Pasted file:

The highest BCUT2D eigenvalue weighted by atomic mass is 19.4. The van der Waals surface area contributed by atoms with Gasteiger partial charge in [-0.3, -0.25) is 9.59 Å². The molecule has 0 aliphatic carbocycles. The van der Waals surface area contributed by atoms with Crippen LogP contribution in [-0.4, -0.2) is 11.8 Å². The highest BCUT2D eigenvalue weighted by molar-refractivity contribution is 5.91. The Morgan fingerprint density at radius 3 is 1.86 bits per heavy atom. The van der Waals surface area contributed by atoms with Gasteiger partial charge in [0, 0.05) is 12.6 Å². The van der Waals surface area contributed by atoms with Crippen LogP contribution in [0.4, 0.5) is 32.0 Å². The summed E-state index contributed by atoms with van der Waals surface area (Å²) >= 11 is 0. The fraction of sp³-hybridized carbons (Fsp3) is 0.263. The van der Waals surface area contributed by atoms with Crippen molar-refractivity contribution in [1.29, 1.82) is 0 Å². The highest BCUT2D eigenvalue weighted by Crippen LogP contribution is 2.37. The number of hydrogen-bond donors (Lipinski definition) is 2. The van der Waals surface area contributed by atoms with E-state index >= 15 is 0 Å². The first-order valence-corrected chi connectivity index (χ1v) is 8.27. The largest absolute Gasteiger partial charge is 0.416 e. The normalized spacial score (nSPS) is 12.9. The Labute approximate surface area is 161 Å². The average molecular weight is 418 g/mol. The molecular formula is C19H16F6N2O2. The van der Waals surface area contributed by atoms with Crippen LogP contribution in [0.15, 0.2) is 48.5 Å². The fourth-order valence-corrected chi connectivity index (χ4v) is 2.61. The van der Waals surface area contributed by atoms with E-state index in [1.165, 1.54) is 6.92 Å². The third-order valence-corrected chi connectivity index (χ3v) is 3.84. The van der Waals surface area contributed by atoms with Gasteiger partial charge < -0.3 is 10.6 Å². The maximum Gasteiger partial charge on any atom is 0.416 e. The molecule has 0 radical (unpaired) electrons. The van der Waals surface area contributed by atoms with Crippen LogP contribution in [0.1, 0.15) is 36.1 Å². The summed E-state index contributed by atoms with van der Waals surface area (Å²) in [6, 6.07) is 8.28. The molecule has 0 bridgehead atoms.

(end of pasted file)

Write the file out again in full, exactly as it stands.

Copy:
The highest BCUT2D eigenvalue weighted by atomic mass is 19.4. The van der Waals surface area contributed by atoms with Gasteiger partial charge in [-0.3, -0.25) is 9.59 Å². The molecule has 0 aliphatic carbocycles. The van der Waals surface area contributed by atoms with Crippen LogP contribution in [-0.4, -0.2) is 11.8 Å². The highest BCUT2D eigenvalue weighted by molar-refractivity contribution is 5.91. The Morgan fingerprint density at radius 3 is 1.86 bits per heavy atom. The van der Waals surface area contributed by atoms with Gasteiger partial charge in [0, 0.05) is 12.6 Å². The van der Waals surface area contributed by atoms with Crippen LogP contribution in [0.4, 0.5) is 32.0 Å². The summed E-state index contributed by atoms with van der Waals surface area (Å²) >= 11 is 0. The fraction of sp³-hybridized carbons (Fsp3) is 0.263. The van der Waals surface area contributed by atoms with Crippen molar-refractivity contribution in [1.29, 1.82) is 0 Å². The highest BCUT2D eigenvalue weighted by Crippen LogP contribution is 2.37. The number of hydrogen-bond donors (Lipinski definition) is 2. The van der Waals surface area contributed by atoms with E-state index >= 15 is 0 Å². The first-order valence-corrected chi connectivity index (χ1v) is 8.27. The largest absolute Gasteiger partial charge is 0.416 e. The normalized spacial score (nSPS) is 12.9. The Labute approximate surface area is 161 Å². The average molecular weight is 418 g/mol. The molecular formula is C19H16F6N2O2. The van der Waals surface area contributed by atoms with Crippen LogP contribution in [0.15, 0.2) is 48.5 Å². The fourth-order valence-corrected chi connectivity index (χ4v) is 2.61. The van der Waals surface area contributed by atoms with E-state index in [1.165, 1.54) is 6.92 Å². The third-order valence-corrected chi connectivity index (χ3v) is 3.84. The van der Waals surface area contributed by atoms with Gasteiger partial charge < -0.3 is 10.6 Å². The maximum Gasteiger partial charge on any atom is 0.416 e. The molecule has 0 radical (unpaired) electrons. The van der Waals surface area contributed by atoms with Crippen LogP contribution in [0.1, 0.15) is 36.1 Å². The summed E-state index contributed by atoms with van der Waals surface area (Å²) in [6, 6.07) is 8.28. The molecule has 0 bridgehead atoms.